Share this post


Link to post
Share on other sites
Awards, Achievements, and Accolades

I agree with what Saevel25 says and what like to add.... If you were fitted for your 9i-4i then you also want the lie angle to match your irons. Saevel has already covered having the same shaft, bounce, length gapping, and degree interval,  in your wedges based off of your pitching wedge, which is why he recommends the same wedges but different lofts. Good Luck.

0

Share this post


Link to post
Share on other sites

4-5* between your wedges is a pretty big gap.  3* is more a more universally-accepted gapping.  If your set came with a 45* PW, I personally wouldnt go any weaker than 47* if you go with a blade-style wedges because its going to give you a huge gap between your 9-iron and PW.

0

Share this post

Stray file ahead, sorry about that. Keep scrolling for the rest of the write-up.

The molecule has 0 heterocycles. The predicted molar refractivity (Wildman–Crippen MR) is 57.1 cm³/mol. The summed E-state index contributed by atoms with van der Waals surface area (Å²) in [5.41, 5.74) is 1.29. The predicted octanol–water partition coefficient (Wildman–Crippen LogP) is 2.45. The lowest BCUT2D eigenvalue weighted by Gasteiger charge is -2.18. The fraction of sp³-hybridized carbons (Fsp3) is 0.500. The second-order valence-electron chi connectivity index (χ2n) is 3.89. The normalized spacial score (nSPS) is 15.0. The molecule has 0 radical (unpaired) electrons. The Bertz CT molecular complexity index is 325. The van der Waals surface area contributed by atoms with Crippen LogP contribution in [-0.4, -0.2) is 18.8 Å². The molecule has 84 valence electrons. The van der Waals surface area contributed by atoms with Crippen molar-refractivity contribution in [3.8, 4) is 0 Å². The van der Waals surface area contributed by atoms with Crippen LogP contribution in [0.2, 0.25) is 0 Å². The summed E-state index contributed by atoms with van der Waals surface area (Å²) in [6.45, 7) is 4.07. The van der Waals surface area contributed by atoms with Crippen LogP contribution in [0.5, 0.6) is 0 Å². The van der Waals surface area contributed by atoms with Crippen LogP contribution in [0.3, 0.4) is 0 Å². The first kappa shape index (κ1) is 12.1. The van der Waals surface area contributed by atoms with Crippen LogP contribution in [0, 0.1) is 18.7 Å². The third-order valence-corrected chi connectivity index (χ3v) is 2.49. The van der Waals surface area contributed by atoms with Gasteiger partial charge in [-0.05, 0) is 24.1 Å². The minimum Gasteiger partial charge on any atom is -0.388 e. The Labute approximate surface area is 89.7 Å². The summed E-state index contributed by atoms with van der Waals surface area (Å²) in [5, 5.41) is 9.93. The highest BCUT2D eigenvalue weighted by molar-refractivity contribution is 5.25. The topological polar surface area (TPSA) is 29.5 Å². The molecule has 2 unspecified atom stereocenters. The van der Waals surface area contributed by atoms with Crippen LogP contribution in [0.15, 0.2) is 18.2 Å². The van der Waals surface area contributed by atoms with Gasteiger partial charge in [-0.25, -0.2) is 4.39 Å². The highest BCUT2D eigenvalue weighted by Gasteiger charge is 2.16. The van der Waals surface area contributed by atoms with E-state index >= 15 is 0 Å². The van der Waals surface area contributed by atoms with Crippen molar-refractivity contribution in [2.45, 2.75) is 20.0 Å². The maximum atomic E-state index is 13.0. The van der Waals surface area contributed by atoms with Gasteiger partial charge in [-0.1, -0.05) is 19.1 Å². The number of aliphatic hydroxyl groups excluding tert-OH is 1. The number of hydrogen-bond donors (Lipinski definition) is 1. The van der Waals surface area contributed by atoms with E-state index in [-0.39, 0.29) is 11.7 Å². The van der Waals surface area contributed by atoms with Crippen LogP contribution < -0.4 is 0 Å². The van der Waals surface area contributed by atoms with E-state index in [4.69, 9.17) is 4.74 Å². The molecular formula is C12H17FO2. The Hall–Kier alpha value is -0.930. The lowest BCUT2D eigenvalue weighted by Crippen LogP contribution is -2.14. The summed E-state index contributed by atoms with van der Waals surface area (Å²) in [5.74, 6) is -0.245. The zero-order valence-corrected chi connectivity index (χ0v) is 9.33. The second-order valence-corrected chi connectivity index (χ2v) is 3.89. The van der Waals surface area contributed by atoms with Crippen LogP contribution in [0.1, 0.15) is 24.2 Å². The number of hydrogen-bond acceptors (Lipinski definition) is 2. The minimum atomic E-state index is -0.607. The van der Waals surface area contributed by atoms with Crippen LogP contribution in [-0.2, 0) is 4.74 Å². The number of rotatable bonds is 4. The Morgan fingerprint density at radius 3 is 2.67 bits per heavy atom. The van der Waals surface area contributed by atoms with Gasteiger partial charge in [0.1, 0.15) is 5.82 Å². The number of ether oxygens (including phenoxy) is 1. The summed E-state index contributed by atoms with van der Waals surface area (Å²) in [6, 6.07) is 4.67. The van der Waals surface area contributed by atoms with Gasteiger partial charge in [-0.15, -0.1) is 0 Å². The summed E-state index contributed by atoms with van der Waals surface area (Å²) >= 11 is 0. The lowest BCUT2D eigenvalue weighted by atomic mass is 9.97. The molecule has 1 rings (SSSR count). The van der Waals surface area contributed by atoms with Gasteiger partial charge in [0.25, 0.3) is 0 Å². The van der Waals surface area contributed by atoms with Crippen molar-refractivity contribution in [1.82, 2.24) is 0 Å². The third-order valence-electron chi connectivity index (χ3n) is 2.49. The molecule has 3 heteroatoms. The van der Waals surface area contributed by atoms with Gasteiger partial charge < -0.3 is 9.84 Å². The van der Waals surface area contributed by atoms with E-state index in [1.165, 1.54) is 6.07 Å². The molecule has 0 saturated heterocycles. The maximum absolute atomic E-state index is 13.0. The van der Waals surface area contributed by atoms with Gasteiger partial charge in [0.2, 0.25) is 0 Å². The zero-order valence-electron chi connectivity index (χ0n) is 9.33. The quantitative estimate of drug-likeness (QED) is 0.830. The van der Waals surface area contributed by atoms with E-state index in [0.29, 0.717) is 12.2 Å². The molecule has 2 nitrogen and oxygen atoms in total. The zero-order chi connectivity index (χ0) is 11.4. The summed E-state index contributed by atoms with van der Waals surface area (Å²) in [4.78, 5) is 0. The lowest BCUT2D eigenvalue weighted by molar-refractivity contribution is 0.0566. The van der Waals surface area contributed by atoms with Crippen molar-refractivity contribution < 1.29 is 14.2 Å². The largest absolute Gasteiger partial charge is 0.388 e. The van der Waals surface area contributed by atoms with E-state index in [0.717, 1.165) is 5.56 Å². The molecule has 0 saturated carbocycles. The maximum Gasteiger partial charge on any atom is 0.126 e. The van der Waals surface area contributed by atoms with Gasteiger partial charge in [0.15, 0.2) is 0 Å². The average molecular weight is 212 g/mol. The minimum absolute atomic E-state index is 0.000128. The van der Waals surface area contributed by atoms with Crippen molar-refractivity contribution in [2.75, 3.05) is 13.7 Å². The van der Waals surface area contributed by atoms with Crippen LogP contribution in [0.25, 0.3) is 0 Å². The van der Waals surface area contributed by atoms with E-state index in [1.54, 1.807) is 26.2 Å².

Link to post
Share on other sites

i am at least a 4 wedge setup . with all my irons sets I have had before I have always chosen to get the pw and gw to match the iron set and then whatever I choose for my sw and lw . usually cleveland wedges . is this common or would u say more choose to have all 4 wedges the same brand/model ? with the mizuno 825p would the pw and gw say have a little more forgiveness than say the cleveland rtx wedges ? by looking at my 4 wedge makeup, all cleveland rtx, I would have to have a 46 changed to a 45 , get a 50 , either take a 54 or 56 and changed to 55--, which way do I go here bend down or up ? , then a 60 . this is just to keep 5 degrees between my wedges .